Trail through mossy forest in Hoh Rain Forest.

Image from The Dyrt camper Shaun W.

The Hoh Rainforest Campground is the only campground in the park that’s actually located within the rainforest. While it’s a first-come, first-served campground, the 78 campsites at this location fill up fast almost every weekend that the campground is open, especially due to the campground’s proximity to the Hoh Rainforest Visitor Center and the Ranger Station. While there are no showers at this campground, there are flush toilets and potable water available to all guests. Most visitors take advantage of the optimal trails in and around the campground to explore the lush Hoh rainforest.

“If you are staying overnight at Hoh rainforest, this campground delivers a magical experience. Loop A offers more open camping with less tree cover. As you move to loops B and C you enter the forest and get to open your tent door to a view out of a fairy tale or perhaps Jurassic Park depending on your perspective with the dangling moss and we’ll established forest…Loved our overnight and would recommend if you want to spend a day hiking the Hoh river trail.” –The Dyrt camper Emily C.

Oxbow Campground

Oxbow is another excellent Hoh rainforest camping location, large-in-part because its location on the outer edge of both the Hoh rainforest and Olympic National Park. The campground itself sits by the titular oxbow kink in the Hoh River, and offers stunning views and access to trails throughout the region. Just off Highway 101 between milepost 176 and 177 are eight first-come, first-served tent and RV sites shaded by spruce and cedar trees. It’s free to camp here, as long as you have a Discover Pass issued by the Washington State Department of Natural Resources.

The water flowing by is glacier-fed and quite cold, and a brilliant teal color that has to be seen to be believed. A convenient kayak and canoe launch will get you right in the middle of that otherworldly milky churn. The Hoh River is Class II-III, though, so exercise caution if you do paddle. Depending on the season, this can be a great spot to watch the salmon spawn, too. Fishermen have been known to flock here for easy access to chinook and steelhead.

Roam Beyond – Kalaloch

Wood paneled camper, hammock, and campfire on the Washington coast.

Image from Roam Beyond – Kalaloch Campground

One of the most amazing aspects of The Hoh Rainforest is that it sits along the pacific coast, creating an awe-inspiring dichotomy of mossy covered evergreens and fresh coastal air.  While technically on the outside of the Hoh Rainforest, This spot offers all the gear you need and a drive in experience so that you can feel the magic of the Hoh Rainforest without embarking on a multi-day backpack! This campsite captures the beauty of the Hoh Rainforest perfectly while creating a slightly more upscale experience for those who fear their tents flooding in the common downpours.  Sleep in wood-paneled campers, hang out by the fire, in the hammock, or take a walk along the beach.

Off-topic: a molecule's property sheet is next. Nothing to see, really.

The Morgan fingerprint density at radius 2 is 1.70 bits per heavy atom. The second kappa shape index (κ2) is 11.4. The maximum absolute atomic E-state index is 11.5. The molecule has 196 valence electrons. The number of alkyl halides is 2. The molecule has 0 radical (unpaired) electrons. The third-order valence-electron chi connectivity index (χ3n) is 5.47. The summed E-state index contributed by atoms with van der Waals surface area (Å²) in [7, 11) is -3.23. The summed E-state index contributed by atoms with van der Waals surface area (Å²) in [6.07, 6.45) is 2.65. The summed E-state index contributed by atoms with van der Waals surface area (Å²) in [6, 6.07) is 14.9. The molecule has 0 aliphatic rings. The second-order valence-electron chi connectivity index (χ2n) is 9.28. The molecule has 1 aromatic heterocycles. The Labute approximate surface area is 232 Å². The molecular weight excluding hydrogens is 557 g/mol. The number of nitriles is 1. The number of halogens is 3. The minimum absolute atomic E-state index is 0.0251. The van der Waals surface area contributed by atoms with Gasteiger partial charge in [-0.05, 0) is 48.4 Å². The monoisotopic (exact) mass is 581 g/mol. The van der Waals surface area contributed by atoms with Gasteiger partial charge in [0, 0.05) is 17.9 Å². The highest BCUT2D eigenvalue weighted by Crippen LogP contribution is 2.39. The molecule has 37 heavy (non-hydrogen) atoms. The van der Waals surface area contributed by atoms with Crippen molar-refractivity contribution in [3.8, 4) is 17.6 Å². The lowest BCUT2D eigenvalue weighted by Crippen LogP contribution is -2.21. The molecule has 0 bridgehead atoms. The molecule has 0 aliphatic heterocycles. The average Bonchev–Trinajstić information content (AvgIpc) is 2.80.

Five Mile Island

Both beginning and experienced backpackers alike will find lots to enjoy on this trail that is—you guessed it—five miles from Hoh Campground and the Hoh Trail. Five Mile Island sits at the center of a split in the Hoh River, but this campground isn’t on the island itself. Instead, it overlooks it, offering a peaceful respite from the longer Hoh River Trail.

That access to one of the major trails in the area makes it easy enough to hike from one campground to the other for a multi-day backpacking trip, or to see as much as possible of Olympic National Park rainforests in a weekend. You’ll see a mix of weekend backpackers at Five Mile Island, along with hikers in the middle of longer treks through the Olympic National Park rainforest.

“It’s no problem finding a level tent pad, there are bear wires, and a pit toilet. This camp is very easy to reach so there are plenty of inexperienced campers around, but there are also those that are on their way to trek deep into the park. If you are looking for a place to take the family this can be great, but if you are looking for a true nature experience or isolated camp, this is not for you.” —The Dyrt Camper Katie I.

This article was brought to you by Red Ledge